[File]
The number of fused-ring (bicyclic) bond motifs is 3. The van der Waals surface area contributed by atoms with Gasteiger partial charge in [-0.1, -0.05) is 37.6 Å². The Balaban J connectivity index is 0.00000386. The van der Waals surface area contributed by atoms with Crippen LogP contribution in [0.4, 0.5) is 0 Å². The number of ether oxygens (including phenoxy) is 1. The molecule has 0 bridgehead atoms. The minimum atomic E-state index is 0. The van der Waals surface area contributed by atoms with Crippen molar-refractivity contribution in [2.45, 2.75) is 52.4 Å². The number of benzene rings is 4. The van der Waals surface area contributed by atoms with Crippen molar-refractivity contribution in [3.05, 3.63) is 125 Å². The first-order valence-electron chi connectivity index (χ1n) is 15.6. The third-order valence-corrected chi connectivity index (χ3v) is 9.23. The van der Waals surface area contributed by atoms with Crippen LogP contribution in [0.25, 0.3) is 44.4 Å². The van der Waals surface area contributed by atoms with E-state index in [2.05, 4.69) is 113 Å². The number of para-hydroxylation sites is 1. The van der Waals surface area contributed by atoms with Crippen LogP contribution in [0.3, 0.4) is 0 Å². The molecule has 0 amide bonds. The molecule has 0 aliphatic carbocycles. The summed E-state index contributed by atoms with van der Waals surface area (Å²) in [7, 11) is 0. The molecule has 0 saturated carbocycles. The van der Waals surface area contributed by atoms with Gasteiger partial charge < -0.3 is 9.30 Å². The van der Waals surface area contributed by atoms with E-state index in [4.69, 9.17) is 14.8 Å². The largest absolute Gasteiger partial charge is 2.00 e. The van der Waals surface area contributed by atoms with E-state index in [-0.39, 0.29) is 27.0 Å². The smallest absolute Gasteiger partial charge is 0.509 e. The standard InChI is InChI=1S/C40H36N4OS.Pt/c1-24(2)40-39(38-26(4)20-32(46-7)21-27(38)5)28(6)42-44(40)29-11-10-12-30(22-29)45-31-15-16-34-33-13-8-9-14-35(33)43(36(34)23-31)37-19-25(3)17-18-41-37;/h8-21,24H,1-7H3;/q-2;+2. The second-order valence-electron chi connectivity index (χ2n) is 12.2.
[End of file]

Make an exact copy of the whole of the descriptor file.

The number of fused-ring (bicyclic) bond motifs is 3. The van der Waals surface area contributed by atoms with Gasteiger partial charge in [-0.1, -0.05) is 37.6 Å². The Balaban J connectivity index is 0.00000386. The van der Waals surface area contributed by atoms with Crippen LogP contribution in [0.4, 0.5) is 0 Å². The number of ether oxygens (including phenoxy) is 1. The molecule has 0 bridgehead atoms. The minimum atomic E-state index is 0. The van der Waals surface area contributed by atoms with Crippen molar-refractivity contribution in [2.45, 2.75) is 52.4 Å². The number of benzene rings is 4. The van der Waals surface area contributed by atoms with Crippen molar-refractivity contribution in [3.05, 3.63) is 125 Å². The first-order valence-electron chi connectivity index (χ1n) is 15.6. The third-order valence-corrected chi connectivity index (χ3v) is 9.23. The van der Waals surface area contributed by atoms with Crippen LogP contribution in [0.25, 0.3) is 44.4 Å². The van der Waals surface area contributed by atoms with E-state index in [2.05, 4.69) is 113 Å². The number of para-hydroxylation sites is 1. The van der Waals surface area contributed by atoms with Crippen LogP contribution in [0.3, 0.4) is 0 Å². The molecule has 0 amide bonds. The molecule has 0 aliphatic carbocycles. The summed E-state index contributed by atoms with van der Waals surface area (Å²) in [7, 11) is 0. The molecule has 0 saturated carbocycles. The van der Waals surface area contributed by atoms with Gasteiger partial charge < -0.3 is 9.30 Å². The van der Waals surface area contributed by atoms with E-state index in [4.69, 9.17) is 14.8 Å². The largest absolute Gasteiger partial charge is 2.00 e. The van der Waals surface area contributed by atoms with E-state index in [-0.39, 0.29) is 27.0 Å². The smallest absolute Gasteiger partial charge is 0.509 e. The standard InChI is InChI=1S/C40H36N4OS.Pt/c1-24(2)40-39(38-26(4)20-32(46-7)21-27(38)5)28(6)42-44(40)29-11-10-12-30(22-29)45-31-15-16-34-33-13-8-9-14-35(33)43(36(34)23-31)37-19-25(3)17-18-41-37;/h8-21,24H,1-7H3;/q-2;+2. The second-order valence-electron chi connectivity index (χ2n) is 12.2.